These Bay Area suburbs are perfect for families who crave the great outdoors…
BY AMY GOLDSTEIN
If you prefer a skyline outlined by rolling hills rather than modern high rises, look no further than the picturesque Bay Area. Between world-class hiking trails, awe-inspiring redwood forests, and soft sandy beaches, it’s not unusual for residents to describe their hometown as a sanctuary. “When I go home, I feel like I’m on vacation,” says Rob, a Marin County-based chief creative officer and dad of two.
If that sounds good to you, read on. We’ve rounded up five amazing Bay Area suburbs that balance breathtaking scenery and high quality of life.
#1. Mill Valley
Mill Valley may be just across the Golden Gate Bridge from San Francisco, but it feels a world away. This town of approximately 15,000 residents has the look and feel of a European village with a lively, compact downtown area. The real action, however, happens as you head for the hills, where houses boast spectacular bay views and cars share the road with gravity-defying cyclists.
Mill Valley is the jumping-off point to many of Marin County’s best outdoor treasures, including Muir Woods and Mount Tamalpais. You can drive between Rodeo, Tennessee Valley and Muir beaches, or give your legs a workout and hike or run the Dipsea Trail, which connects Mill Valley and Stinson Beach (and hosts the world’s oldest trail race in America). For a less strenuous adventure, the scenic Mill Valley/Sausalito Pathway provides a flat, paved surface for walkers, bikers, and skaters of all levels and ages.
#2. San Rafael
At four times the population size of Mill Valley, San Rafael has a vibrant downtown area where you can seek out culture when you want it. However, this bikeable suburb tends to earn more praise from families for its peace and quiet than for its nightlife.
This suburb doesn’t just have lovely parks, walking paths, and farmers markets, it also gives access to state campgrounds and national seashores. A typical weekend for San Rafael families might include stand up paddleboarding at China Camp State Park, eating oysters at Tamales Bay, or mingling with the cows at Point Reyes.
Home to the oldest campus in the University of California system, Berkeley is socially liberal and culturally diverse thanks to its large student and faculty population. But it’s not only academic intellectuals who love living here. The city slopes upwards from the Berkeley Waterfront to the East Bay Regional Park District, offering nature lovers sweeping views of the bay, watercolor sunsets, and thousands of acres of forested hills and botanic gardens.
Hiking, trail running, cycling and horseback riding are all on the menu for adventurous families at Tilden Regional Park and Claremont Canyon Regional Preserve—the latter, a stone’s throw from the popular Elmwood and Claremont neighborhoods. Or you can stroll through the tree-lined campus to the world-famous Campanile (bell and clock-tower) or climb to the charming, terraced Rose Garden in a residential area of the Berkeley Hills. Make sure to grab picnic supplies at local organic and natural grocery store Berkeley Bowl before you head out.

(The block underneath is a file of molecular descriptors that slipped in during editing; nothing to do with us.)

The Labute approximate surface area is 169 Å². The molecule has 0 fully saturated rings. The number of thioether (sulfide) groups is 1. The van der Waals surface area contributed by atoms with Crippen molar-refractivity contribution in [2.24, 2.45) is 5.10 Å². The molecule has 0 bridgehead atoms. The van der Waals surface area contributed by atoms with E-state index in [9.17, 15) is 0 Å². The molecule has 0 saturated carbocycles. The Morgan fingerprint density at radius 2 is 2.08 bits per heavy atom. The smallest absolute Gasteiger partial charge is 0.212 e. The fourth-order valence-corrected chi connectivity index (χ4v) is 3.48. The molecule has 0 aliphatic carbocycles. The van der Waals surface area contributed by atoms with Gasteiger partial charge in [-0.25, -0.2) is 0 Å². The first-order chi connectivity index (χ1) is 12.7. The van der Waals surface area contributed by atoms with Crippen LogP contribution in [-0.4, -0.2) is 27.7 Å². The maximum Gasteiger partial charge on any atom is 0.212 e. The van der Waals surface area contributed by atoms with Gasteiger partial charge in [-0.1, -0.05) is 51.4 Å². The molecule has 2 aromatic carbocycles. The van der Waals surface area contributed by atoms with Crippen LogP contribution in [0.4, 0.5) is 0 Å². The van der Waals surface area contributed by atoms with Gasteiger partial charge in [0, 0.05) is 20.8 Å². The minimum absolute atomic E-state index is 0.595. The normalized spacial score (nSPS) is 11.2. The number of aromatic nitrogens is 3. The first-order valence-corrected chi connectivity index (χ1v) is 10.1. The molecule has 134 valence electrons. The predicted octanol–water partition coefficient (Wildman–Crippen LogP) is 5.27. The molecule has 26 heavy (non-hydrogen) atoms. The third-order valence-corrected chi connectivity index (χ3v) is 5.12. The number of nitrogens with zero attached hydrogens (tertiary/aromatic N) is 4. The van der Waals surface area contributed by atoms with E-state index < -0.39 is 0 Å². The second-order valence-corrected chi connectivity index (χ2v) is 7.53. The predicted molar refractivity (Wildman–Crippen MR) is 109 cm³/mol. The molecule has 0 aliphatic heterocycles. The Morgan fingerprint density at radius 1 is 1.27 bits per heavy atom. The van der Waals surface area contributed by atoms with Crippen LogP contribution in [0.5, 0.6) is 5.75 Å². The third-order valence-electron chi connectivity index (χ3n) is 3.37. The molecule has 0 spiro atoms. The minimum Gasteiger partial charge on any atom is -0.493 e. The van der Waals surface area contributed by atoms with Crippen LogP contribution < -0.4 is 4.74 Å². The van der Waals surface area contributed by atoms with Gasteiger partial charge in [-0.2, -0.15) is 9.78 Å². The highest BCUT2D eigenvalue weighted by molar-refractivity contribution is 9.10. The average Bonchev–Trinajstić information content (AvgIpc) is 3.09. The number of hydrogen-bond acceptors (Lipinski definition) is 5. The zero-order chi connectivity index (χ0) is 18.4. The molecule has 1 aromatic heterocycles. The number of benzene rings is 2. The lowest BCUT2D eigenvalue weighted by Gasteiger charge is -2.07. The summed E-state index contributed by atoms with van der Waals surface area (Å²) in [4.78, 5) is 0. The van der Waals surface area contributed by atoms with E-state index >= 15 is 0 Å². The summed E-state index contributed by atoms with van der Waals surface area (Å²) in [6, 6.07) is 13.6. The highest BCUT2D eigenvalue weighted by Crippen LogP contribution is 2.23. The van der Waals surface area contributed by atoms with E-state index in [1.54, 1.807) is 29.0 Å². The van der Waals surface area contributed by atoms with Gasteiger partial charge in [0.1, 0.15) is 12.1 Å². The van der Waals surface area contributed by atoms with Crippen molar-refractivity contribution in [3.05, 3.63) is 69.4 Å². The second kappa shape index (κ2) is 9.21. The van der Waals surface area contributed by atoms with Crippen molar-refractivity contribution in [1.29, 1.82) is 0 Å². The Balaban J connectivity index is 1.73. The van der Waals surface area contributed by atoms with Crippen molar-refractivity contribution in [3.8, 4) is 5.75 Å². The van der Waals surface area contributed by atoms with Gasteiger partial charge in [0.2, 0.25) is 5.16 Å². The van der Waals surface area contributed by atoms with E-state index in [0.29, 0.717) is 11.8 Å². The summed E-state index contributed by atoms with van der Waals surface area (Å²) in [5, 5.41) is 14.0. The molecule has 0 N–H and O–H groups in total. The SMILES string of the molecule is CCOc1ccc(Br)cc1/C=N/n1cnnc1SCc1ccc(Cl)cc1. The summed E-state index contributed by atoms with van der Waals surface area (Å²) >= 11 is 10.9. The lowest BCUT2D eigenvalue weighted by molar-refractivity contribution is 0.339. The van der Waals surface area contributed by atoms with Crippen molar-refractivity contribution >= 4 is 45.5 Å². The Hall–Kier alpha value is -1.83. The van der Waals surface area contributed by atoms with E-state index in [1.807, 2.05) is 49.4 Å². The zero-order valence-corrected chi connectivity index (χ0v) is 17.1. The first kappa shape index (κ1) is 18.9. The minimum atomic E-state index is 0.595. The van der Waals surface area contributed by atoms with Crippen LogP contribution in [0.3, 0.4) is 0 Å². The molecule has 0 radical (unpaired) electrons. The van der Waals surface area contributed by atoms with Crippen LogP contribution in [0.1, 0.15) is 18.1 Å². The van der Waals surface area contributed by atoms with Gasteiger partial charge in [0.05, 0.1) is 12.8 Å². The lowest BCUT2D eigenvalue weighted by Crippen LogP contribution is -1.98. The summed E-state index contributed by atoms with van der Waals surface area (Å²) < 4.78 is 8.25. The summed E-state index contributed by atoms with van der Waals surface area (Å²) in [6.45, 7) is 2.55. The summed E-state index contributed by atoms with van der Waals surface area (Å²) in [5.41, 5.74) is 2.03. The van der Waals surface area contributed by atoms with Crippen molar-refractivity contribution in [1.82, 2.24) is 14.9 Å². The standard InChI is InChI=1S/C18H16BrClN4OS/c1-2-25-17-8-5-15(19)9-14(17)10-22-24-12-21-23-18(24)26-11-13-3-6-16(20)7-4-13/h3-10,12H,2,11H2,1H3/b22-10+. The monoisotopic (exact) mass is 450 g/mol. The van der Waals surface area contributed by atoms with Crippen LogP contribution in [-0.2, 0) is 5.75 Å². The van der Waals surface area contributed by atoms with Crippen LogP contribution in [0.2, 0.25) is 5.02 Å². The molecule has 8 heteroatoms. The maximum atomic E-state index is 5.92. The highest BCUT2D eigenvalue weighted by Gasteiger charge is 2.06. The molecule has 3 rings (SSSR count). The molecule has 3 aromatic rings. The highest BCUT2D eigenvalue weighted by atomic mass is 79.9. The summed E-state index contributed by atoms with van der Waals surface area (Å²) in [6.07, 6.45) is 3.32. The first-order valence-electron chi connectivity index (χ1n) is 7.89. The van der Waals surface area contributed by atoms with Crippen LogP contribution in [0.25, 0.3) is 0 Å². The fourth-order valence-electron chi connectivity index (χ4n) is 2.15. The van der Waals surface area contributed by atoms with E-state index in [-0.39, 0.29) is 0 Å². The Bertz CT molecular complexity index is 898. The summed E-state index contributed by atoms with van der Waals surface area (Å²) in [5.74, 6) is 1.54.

Like its neighbor Berkeley, Oakland rises from the water to the hills. As it goes, it leaves behind its sprawling urban downtown for tree-lined neighborhoods and redwood forests with miles of family-friendly hiking trails. In fact, hitting the trails is such a beloved pastime that Solana, who runs a non-profit organization and lives in Temescal with her husband, hosts a monthly hiking club for friends. “It’s an intentional commitment to being outside and getting to know where you live,” she says. A few of her favorite places to explore in close proximity to the city are Briones, Coyote Hills and Mt. Diablo.
If you want wilderness in your background, you can’t do better than Montclair. This upscale neighborhood nestled in the Oakland Hills is home to some of the area’s best schools as well as the acclaimed Chabot Space & Science Center. For something more down-to-earth but still close to nature, Lake Merritt, with its eponymous fresh and salt-water lake, and Rockridge at the foot of the hills are also top options.
#5. San Jose
Thanks to its high-employment rate, cultural diversity and Mediterranean climate (the streets are lined with palm trees), San Jose is consistently ranked a top place to live. While tech may be the first thing that comes to mind when you think of this Silicon Valley capital, don’t forget it’s also located in the heart of the Santa Clara Valley, bounded on two sides by the Santa Cruz and Diablo mountain ranges.
From San Jose, you have easy access to Big Basin Redwoods State Park and Sunol Regional Wilderness. One of the state’s oldest municipal parks, the expansive Alum Rock Park, is located within the city, along with local gem Happy Hollow Park & Zoo. A quick and winding drive gets you to the family-friendly beaches and boardwalk of Santa Cruz and Capitola.
There’s no doubt the Bay Area is a paradise for nature lovers, but the only way to find the right suburb for your family to get outside and start exploring.
There are hundreds of towns to choose from. How do you figure it all out? You simply don’t… without getting a Suburban Jungle Strategist to help you through it all. Schedule here for your strategy session with our innovative suburbs strategy team. All services are completely free.